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Vortrag

Spatial and demographic determinants of language change

MPG-Autoren
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Dunn,  Michael
Evolutionary Processes in Language and Culture, MPI for Psycholinguistics, Max Planck Society;

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Jordan,  Fiona
Evolutionary Processes in Language and Culture, MPI for Psycholinguistics, Max Planck Society;

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Zitation

Dunn, M., & Jordan, F. (2010). Spatial and demographic determinants of language change. Talk presented at Cultural Evolution in Spatially Structured Populations [AHRC CECD 2010 Conference]. London, UK. 2010-09-13 - 2010-09-15.


Zitierlink: http://hdl.handle.net/11858/00-001M-0000-0012-D095-5
Zusammenfassung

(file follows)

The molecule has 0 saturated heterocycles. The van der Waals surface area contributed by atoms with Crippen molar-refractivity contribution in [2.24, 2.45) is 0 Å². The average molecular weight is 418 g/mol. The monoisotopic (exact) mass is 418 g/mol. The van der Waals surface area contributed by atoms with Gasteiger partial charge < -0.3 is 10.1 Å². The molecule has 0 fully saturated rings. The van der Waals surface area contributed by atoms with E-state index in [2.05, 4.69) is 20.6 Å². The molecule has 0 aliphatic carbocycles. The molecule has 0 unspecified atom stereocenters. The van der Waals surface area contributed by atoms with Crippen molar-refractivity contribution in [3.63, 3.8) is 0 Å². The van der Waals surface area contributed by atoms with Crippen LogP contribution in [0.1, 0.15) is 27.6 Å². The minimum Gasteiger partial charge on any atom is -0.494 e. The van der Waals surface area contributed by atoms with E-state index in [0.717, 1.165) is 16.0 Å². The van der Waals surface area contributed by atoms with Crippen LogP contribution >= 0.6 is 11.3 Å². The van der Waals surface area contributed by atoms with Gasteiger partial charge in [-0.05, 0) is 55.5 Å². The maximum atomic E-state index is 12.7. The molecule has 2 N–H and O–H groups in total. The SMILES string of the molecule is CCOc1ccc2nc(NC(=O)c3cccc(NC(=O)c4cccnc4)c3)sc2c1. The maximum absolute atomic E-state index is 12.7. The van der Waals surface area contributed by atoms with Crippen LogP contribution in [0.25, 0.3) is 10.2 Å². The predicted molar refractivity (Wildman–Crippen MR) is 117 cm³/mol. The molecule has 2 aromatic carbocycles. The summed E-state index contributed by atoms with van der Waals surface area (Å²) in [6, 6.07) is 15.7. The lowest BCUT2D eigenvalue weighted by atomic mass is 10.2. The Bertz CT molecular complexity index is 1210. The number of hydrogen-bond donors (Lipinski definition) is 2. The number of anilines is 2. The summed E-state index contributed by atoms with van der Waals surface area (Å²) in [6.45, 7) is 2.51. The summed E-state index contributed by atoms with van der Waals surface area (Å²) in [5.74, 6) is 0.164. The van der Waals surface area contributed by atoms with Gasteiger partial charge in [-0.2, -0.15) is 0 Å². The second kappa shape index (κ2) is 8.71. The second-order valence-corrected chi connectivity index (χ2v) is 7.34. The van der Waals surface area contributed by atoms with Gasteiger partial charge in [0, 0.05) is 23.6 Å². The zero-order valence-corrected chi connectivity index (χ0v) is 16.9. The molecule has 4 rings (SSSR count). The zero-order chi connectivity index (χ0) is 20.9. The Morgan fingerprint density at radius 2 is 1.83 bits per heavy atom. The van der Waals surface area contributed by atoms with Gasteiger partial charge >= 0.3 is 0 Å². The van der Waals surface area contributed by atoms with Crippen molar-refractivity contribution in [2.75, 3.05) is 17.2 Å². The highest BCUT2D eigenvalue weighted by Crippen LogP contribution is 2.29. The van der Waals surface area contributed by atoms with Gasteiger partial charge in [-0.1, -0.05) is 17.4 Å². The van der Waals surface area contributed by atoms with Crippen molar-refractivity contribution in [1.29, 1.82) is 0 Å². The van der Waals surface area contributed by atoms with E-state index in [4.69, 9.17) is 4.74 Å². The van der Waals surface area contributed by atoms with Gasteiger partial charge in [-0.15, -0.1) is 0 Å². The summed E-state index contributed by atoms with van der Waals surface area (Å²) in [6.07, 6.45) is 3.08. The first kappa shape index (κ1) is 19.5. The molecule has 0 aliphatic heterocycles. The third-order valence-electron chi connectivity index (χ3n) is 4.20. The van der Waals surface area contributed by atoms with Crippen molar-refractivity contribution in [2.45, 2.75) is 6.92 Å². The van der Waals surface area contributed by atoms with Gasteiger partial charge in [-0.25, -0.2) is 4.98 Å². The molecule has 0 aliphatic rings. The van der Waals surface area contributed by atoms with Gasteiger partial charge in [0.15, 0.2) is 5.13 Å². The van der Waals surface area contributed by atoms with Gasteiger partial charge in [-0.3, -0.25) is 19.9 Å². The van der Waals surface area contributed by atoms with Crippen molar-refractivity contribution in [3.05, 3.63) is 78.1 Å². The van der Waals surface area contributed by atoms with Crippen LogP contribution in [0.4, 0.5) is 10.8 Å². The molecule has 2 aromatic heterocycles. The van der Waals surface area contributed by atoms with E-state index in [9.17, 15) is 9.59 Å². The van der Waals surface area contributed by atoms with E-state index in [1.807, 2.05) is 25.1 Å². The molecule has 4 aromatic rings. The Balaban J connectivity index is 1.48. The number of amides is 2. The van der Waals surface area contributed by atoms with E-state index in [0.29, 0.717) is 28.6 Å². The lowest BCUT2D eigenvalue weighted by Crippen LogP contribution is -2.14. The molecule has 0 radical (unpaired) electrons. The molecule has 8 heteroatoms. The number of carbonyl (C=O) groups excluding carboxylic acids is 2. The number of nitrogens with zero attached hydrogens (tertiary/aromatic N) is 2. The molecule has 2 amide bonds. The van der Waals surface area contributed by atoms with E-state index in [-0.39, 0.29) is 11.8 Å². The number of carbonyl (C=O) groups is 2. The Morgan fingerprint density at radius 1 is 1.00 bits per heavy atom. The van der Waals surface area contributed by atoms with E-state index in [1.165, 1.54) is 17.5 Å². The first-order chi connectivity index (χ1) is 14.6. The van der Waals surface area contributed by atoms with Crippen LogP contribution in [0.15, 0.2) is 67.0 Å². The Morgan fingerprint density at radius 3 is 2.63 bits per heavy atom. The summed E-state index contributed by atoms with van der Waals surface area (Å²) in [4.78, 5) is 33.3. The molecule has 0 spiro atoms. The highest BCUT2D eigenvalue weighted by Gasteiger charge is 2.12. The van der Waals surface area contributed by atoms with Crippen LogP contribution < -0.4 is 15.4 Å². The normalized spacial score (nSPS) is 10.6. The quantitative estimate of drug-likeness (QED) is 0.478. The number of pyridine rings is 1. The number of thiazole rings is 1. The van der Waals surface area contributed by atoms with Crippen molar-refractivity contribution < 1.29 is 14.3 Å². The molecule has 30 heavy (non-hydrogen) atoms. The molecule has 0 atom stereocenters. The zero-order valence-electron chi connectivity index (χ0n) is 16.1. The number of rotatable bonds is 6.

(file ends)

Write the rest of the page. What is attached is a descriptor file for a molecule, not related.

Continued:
Objectives: Languages change under conditions of contact, but the kinds of changes possible are quite varied. There is a wealth of documentation of contact induced borrowing, which can be interpreted to mean that contact causes a reduction in linguistic diversity. But there are also documented cases where language contact leads to an increase in diversity, that is, where contact causes an increase in the differences between languages. These contradictory outcomes have been explained in terms of two broad social functions of language: (1) the facilitation of interaction between groups, and (2) the demarcation of group boundaries. However, it remains unknown what ecological, social, and demographic environments are associated with these funcitons and their outcomes. In this paper we build a model of human intercultural accessibility, and use it to investigate what factors can predict linguistic diversification. Materials/Methods: From a sample of 400 Austronesian language/culture pairings (Greenhill, Blust and Gray 2008) we build a geographic model of ease of interaction. This is based on type of land- and sea-scape, and accomodates our knowledge of ethnographically-attested navigational technology. This measure of human accessibility is compared to linguistic patristic distance, i.e. the amount of evolutionary change distinguishing each pair of languages. Results: Under a neutral model of linguistic diversification, human accessibility predicts a considerable amount of the variation in linguistic distance. We add other social and demographic factors to the model, and attempt to account for the deviation from this neutral model of language evolution. Large scale tendencies in the direction and magnitude of language change can be predicted on the basis of these spatial-demographic models.